I envied my friends and their (relatively) carefree existences. This, of course, made me start worrying about the amount of time I spent worrying. I was different from other people and I really, really didn’t want to be. It was a terrible feeling when I was younger, but I carried the fear into adulthood, too, where the worrying about worrying consumed me. It restricted my life in numerous ways, from meeting people (going to parties was a nightmare: what will I wear? Will I choke on a canapé? Will a block of frozen wee fall from an aeroplane while I walk there?) to love. It’s a challenge to maintain a relationship if, as a former partner told me, at any given moment half of the couple has already mentally worked through every possible negative outcome.
Professionally, there have been challenges, too. I’m a script writer, and I’ve had to work especially hard not just to stop worrying for long enough to write, but to overcome the endless anxiety about my inevitable failure. That said, writing scripts is the perfect job for an anxious person. You get to do most of it at home in your pyjamas. It is utterly anonymous. Nobody knows what writers look like. Nobody knows their names. Other people – the actors – talk on your behalf. You get to peep out at the world between the lines you’ve written. And I’m lucky that the shows I’ve worked on, such as Veep and Succession, have been well received.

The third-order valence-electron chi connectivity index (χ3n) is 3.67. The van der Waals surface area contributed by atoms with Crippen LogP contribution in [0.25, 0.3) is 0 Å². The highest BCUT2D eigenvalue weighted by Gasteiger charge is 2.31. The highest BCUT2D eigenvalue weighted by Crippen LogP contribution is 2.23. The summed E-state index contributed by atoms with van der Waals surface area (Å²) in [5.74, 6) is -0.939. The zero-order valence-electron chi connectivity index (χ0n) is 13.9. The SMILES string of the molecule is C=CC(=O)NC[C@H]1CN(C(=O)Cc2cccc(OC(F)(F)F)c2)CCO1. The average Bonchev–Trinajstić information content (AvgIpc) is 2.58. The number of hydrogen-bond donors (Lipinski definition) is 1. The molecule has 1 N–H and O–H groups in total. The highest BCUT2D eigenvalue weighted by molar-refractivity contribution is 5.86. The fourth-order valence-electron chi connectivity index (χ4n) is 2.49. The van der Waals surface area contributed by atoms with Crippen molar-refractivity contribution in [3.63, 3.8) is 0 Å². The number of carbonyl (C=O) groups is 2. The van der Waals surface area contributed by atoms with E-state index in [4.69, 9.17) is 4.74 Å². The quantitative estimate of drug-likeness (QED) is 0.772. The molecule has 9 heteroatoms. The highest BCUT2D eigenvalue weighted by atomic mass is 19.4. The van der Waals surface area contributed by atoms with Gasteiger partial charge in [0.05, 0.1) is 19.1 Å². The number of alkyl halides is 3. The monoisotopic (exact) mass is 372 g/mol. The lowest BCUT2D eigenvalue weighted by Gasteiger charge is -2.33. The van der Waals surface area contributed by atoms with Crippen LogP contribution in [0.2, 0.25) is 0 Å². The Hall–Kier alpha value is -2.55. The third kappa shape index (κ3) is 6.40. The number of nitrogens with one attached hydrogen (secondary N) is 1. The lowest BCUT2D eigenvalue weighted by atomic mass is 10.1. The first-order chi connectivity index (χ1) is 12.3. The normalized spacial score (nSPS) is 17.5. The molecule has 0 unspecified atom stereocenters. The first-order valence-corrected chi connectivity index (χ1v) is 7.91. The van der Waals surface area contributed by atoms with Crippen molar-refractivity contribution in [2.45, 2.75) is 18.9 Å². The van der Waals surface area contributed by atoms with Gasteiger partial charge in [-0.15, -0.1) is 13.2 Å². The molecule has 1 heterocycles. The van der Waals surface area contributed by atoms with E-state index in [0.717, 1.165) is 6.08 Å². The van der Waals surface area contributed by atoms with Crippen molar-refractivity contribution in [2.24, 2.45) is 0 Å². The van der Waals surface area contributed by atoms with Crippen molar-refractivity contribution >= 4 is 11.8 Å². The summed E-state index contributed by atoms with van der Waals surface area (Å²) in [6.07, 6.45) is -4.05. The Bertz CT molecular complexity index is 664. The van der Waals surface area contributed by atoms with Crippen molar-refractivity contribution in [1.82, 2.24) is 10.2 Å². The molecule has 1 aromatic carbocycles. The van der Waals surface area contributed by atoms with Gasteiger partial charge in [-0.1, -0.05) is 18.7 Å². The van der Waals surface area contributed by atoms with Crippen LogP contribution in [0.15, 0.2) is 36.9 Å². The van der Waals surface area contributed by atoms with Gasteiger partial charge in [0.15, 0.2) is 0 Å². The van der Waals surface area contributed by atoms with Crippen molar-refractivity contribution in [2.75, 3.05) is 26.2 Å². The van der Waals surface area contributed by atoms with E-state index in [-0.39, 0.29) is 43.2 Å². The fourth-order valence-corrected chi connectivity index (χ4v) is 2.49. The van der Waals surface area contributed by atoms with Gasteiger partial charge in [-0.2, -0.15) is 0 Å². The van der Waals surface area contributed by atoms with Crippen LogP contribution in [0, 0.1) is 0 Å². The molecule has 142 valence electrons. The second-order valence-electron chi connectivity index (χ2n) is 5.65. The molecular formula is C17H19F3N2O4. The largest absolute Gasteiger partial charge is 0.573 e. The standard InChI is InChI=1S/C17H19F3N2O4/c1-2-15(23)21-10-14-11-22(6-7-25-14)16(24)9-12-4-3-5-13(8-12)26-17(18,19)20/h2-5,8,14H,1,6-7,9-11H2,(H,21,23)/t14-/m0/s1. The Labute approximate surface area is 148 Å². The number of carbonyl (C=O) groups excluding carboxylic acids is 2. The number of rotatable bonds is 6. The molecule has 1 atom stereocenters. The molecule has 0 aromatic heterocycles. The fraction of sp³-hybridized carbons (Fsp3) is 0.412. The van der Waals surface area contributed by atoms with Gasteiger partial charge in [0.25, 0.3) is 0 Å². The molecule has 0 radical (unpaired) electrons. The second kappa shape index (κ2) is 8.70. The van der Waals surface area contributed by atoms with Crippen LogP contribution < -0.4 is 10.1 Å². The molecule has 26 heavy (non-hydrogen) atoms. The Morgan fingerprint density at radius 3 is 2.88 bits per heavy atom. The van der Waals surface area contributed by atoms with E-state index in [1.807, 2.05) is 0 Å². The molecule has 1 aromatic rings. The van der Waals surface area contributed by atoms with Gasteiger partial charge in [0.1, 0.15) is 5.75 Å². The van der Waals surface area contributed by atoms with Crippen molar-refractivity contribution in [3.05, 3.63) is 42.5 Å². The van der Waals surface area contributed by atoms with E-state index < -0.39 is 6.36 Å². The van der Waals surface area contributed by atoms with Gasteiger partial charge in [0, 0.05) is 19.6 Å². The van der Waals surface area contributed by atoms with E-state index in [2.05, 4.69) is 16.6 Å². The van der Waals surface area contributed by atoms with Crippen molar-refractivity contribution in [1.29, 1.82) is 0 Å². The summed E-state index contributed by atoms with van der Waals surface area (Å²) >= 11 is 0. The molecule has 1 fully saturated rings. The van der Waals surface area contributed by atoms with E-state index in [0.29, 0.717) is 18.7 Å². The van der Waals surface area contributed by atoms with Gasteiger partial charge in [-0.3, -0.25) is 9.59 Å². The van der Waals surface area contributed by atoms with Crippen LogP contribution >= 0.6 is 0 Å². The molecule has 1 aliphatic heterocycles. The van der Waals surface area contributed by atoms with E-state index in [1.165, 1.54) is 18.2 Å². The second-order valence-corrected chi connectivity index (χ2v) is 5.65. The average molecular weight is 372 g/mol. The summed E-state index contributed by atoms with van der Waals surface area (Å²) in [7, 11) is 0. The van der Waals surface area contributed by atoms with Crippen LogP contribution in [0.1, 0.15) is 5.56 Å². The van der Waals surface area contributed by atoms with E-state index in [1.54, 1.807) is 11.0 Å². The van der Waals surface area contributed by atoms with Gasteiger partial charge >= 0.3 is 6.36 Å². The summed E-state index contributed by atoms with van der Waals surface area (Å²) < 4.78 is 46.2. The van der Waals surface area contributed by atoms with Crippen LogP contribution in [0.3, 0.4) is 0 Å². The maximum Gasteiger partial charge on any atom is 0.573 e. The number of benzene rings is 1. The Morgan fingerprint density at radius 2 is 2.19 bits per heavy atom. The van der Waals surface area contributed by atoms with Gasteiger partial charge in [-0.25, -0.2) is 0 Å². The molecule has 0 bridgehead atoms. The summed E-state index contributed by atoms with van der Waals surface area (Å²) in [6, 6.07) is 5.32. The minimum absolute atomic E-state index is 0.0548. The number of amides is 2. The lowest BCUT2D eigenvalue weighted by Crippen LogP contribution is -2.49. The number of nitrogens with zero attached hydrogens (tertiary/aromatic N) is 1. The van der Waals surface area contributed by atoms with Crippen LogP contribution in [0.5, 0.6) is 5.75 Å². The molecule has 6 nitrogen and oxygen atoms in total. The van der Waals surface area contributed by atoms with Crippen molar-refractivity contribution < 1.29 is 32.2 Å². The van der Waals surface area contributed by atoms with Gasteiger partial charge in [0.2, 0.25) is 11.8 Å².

But the internalised pressure to be the same as my peers, with normal-sized worries, persisted. I just didn’t want to be different anymore. Throughout my twenties and thirties, I tried to beat the worry, with universally unsuccessful results. I tried yoga but I’m not very bendy (which is worrying in itself), I tried a mindfulness app but just swung wildly between dread and anxiety about the future, and regret and remorse about the past. I went to a homeopath. The homeopath asked me if I ate a lot of dairy. And I said no… but I do eat a lot of butter. So yes, lots of dairy. Then we ran out of time. Then I lay awake all night worrying that I’d misrepresented myself on the dairy front. Nothing worked.